Possibly the biggest science story of the year—or the most embarrassing slip up—was the claim to have found evidence of a gravitational wave from the birth of the universe. Meanwhile, the search for gravitational waves from more local events, such as neutron stars in tight orbits, continues.
But what are gravitational waves? The first thing is to distinguish them from gravity waves, which are altogether different. Gravity waves include such familiar concepts as water waves on the ocean. They occur when something disturbs a fluid and gravity draws it back, creating an oscillation around the mean level.
Gravitational waves, on the other hand, are altogether more exotic. Their existence relies on the concept of spacetime, as described by Einstein in his general theory of relativity. To us it looks like the world is three-dimensional, while time seems to be something utterly different. However, Einstein envisaged these as a single topological space.
Under what might be considered everyday conditions, spacetime is unnecessary and overly complicated to wrestle with. However, under conditions of extreme gravity or acceleration, time is altered in ways that mean it cannot be kept discrete from space. Sufficient acceleration changes the way time is observed. We can measure this in a minor way through tiny deviations in atomic clocks located on the ground (in Earth’s gravity) compared with those on satellites.
One of the predictions of General Relativity is that accelerating objects will produce gravitational waves unless their motion has certain forms of symmetry. In theory, any object—no matter how small—that accelerates in the appropriate way can produce a gravitational wave. These waves are commonly compared to ripples in the spacetime continuum. They spread outwards from the object that emits them at the speed of light, carrying away energy in the process.
In practice, however, the waves most objects emit are calculated to be so incredibly tiny that even the most sensitive equipment we could currently devise would not come close to detecting them.
However, the heavier an object is, and the faster it is traveling, the larger the gravitational wave. Some astronomical events should produce waves powerful enough to be detected. One possibility is a supernova explosion that is not perfectly symmetric. However, the shortage of supernovae in our galaxy over recent centuries makes these a challenging target. Consequently, the search for gravitational waves has focused on two possibilities.
On the one hand, there is the wave from the acceleration that is thought to have followed the Big Bang by trillionths of a second. On the other, there are pulsars and neutron stars in exceptionally close orbits—either with each other or with another very heavy object. While the scientific world waits on further evidence as to whether the supposed gravitational wave from the early universe was an error or not, we have strong indirect evidence from pulsars.
The energy carried away in gravitational waves has to come from somewhere, and the effect is to cause orbits to decay, with the objects getting steadily closer together. To see just how small the effect can be, it is believed the Earth’s distance from the sun is shrinking by 3.5x10-13m per year as a result of energy lost in gravitational waves. This means that over the lifespan of the planet we have moved 1.6mm closer to the sun, a distance utterly swamped by other influences.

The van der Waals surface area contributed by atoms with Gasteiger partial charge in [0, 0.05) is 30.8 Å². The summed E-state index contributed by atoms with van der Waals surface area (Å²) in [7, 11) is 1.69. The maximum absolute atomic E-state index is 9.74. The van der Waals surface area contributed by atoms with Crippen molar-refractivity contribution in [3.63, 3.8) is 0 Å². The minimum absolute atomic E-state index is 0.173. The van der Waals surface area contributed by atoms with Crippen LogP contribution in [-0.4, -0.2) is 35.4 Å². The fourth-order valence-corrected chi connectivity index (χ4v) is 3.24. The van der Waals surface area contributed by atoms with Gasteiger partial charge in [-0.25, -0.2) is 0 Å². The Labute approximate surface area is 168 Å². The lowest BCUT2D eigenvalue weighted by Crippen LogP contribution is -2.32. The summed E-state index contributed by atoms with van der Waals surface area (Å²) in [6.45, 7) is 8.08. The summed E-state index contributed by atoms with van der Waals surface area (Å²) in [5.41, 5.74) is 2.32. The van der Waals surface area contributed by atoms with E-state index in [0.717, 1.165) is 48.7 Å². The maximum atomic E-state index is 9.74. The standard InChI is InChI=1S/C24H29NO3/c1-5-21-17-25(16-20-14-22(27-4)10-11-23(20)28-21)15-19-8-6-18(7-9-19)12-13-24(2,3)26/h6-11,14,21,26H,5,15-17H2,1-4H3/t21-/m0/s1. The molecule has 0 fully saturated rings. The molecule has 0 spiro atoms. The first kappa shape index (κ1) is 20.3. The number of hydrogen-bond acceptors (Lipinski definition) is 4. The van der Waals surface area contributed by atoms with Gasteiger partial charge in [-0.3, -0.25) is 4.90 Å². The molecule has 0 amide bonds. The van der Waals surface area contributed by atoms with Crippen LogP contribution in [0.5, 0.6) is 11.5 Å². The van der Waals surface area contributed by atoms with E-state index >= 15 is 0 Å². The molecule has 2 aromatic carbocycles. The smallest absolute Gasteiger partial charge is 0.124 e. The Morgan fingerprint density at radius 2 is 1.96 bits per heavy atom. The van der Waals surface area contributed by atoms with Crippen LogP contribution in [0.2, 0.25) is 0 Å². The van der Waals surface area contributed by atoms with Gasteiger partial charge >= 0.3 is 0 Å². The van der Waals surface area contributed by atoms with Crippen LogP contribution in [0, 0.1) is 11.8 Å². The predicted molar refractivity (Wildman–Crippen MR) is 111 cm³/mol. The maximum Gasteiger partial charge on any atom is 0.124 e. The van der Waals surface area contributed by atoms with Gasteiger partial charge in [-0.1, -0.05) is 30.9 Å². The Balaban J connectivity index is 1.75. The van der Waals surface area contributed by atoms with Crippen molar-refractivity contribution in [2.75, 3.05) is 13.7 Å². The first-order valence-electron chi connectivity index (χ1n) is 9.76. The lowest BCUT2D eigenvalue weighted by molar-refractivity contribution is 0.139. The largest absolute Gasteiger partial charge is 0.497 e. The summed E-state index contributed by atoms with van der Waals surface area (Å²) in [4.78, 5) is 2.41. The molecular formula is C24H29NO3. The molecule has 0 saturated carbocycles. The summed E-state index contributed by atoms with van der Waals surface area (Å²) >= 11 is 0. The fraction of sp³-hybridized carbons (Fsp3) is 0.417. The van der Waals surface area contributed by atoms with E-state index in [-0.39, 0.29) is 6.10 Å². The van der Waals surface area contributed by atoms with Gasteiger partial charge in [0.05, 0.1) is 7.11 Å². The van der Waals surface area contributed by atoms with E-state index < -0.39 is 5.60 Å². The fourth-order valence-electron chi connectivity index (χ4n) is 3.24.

The Hulse-Taylor binary, on the other hand, is a pulsar and ordinary star orbiting with a radius not much larger than that of the sun. Thirty years of observations have seen the orbits decay exactly as general relativity predicts if gravitational waves are carrying energy away—a finding that won a Nobel Prize.
In an effort to detect gravitational waves directly rather than infer their existence from orbital decay, scientists are establishing a set of interferometers with lasers that detect when the length of one arm varies even minutely relative to the other. A gravitational wave would stretch one arm and shrink the other, potentially bringing the lasers out of alignment. However, even the 2-4 kilometre-long arms of the world's most sensitive detectors have yet to produce an unambiguous result.
A schmatic of laser interfermoters, with an incoming beam split to travel down two arms at right angles before recombining, detecting relative changes in the length of each arm half a wavelength long.
A new generation of detectors will be even more sensitive, and it is hoped that these will pick up gravitational waves, not only to confirm General Relativity, but to provide us with a new set of tools to explore the events that produced the waves. At first we might not be able to detect much more than the existence of a wave, but it is hoped that with time we would be able to measure the frequency and changing amplitude of the waves to study them as we now do with light.
Earthquakes are a problem for these gravitational wave detectors, since they can produce similar distortions in the lengths of the arms. Some signals have been detected that could have been gravitational waves or something more local, which is why an international network of detectors is required. However, it is also possible that the passage of gravitational waves through the Earth could trigger earthquakes, turning the entire planet into a detection device.
Earlier this year, a study was published attempting to find evidence of a pattern in quakes that would indicate the influence of gravitational waves. Nothing was found, but the research team hope that lunar seismometers placed by the Apollo astronauts might prove more revealing. The low level of intrinsic activity on the Moon should make externally produced tremors stand out, allowing us to find unambiguous evidence where so many other techniques have failed.
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